Note: This article was originally published on 29 June 2021 on a different platform.
Like many photographers, I find putting myself in front of the camera no easy task. Unlike a lot of my peers, however, I do make a point of jumping onto the other side of the lens on a regular basis.
Such an exercise always teaches me a new trick or three, whether it is about discovering a more intricate way to see and shape light or a new process on composing the image.
This daunting yet satisfying moment, this feeling of exclusivity between myself and the camera, with no other obligations but my own creative constraints, is a chance to reflect upon my evolving identity as a working photographer. I have come to relish this intimate glimpse of self-discovery, this subtle appreciation of the recent times spent and gone and the future ones coming.
As I invested a lot of time, over the past 15 months or so, to reflect on life, business objectives and personal interests, priorities have shifted, emergent skills have been further developed, the mundane has become less relevant and, inevitably, my work took on a new direction.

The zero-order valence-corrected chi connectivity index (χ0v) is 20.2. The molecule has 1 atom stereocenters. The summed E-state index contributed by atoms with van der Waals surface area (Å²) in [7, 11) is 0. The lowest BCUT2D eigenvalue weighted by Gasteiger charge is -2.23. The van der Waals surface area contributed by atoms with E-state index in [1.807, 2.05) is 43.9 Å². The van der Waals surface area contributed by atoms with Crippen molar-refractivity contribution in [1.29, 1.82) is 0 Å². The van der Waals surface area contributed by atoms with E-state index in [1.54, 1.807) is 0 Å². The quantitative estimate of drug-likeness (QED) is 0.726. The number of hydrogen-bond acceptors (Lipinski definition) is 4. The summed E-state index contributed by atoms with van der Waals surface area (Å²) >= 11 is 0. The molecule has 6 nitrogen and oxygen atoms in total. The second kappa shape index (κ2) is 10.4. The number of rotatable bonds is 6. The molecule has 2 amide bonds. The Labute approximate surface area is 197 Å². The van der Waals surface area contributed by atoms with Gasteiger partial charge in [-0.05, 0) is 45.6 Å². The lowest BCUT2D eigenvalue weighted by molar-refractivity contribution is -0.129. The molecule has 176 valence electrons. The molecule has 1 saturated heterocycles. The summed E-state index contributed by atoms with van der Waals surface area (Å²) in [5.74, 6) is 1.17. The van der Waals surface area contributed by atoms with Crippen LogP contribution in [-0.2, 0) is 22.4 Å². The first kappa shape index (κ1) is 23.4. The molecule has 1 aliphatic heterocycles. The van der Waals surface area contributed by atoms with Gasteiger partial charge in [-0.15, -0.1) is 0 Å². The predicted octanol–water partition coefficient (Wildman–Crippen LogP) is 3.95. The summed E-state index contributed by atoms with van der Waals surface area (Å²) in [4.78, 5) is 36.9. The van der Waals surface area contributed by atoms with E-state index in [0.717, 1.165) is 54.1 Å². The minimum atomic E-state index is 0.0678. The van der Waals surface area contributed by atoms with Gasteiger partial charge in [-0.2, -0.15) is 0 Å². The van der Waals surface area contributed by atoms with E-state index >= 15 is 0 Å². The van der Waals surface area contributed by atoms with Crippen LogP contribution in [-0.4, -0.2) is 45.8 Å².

Although some of my past efforts in environmental portraiture, performance photography and film photography can still be seen on my website under the “Projects” category, my professional work now focuses exclusively on still life photography. My new self-portrait reflects this change of direction. The scene was set accordingly, with relevant props and my latest colour scheme of choice.
In addition to this self-portrait that showcases my environment as a still life photographer, I have put together three other images, also shot this month, and turned them into a quirky triptych that can be found at the bottom of my About/ Contact page. Because life is too serious to take self-portraiture too seriously.